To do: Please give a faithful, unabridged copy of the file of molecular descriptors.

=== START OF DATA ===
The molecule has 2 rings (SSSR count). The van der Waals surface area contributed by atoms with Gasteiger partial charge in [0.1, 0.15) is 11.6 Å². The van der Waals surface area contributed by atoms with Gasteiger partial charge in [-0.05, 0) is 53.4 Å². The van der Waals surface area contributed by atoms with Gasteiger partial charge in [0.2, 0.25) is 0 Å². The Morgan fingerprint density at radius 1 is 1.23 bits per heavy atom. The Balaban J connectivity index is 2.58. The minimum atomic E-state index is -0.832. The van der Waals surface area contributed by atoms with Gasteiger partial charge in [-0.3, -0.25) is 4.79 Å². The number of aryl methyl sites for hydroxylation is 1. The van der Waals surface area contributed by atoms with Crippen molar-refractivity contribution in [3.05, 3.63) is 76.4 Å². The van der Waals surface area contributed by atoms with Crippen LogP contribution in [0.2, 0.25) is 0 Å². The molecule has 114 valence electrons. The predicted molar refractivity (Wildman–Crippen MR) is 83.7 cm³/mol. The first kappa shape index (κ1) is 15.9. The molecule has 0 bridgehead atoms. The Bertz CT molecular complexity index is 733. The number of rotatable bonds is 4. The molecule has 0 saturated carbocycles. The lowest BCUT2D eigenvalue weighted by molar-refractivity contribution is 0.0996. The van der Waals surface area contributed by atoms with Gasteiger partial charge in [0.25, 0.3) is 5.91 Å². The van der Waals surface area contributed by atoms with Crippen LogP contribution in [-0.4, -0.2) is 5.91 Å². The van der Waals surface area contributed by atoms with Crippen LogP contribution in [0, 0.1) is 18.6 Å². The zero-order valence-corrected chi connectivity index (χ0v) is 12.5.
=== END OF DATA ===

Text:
The molecule has 2 rings (SSSR count). The van der Waals surface area contributed by atoms with Gasteiger partial charge in [0.1, 0.15) is 11.6 Å². The van der Waals surface area contributed by atoms with Gasteiger partial charge in [-0.05, 0) is 53.4 Å². The van der Waals surface area contributed by atoms with Gasteiger partial charge in [0.2, 0.25) is 0 Å². The Morgan fingerprint density at radius 1 is 1.23 bits per heavy atom. The Balaban J connectivity index is 2.58. The minimum atomic E-state index is -0.832. The van der Waals surface area contributed by atoms with Gasteiger partial charge in [-0.3, -0.25) is 4.79 Å². The number of aryl methyl sites for hydroxylation is 1. The van der Waals surface area contributed by atoms with Crippen molar-refractivity contribution in [3.05, 3.63) is 76.4 Å². The van der Waals surface area contributed by atoms with Crippen LogP contribution in [0.2, 0.25) is 0 Å². The molecule has 114 valence electrons. The predicted molar refractivity (Wildman–Crippen MR) is 83.7 cm³/mol. The first kappa shape index (κ1) is 15.9. The molecule has 0 bridgehead atoms. The Bertz CT molecular complexity index is 733. The number of rotatable bonds is 4. The molecule has 0 saturated carbocycles. The lowest BCUT2D eigenvalue weighted by molar-refractivity contribution is 0.0996. The van der Waals surface area contributed by atoms with Gasteiger partial charge in [0.25, 0.3) is 5.91 Å². The van der Waals surface area contributed by atoms with Crippen LogP contribution in [-0.4, -0.2) is 5.91 Å². The van der Waals surface area contributed by atoms with Crippen LogP contribution in [0, 0.1) is 18.6 Å². The zero-order valence-corrected chi connectivity index (χ0v) is 12.5.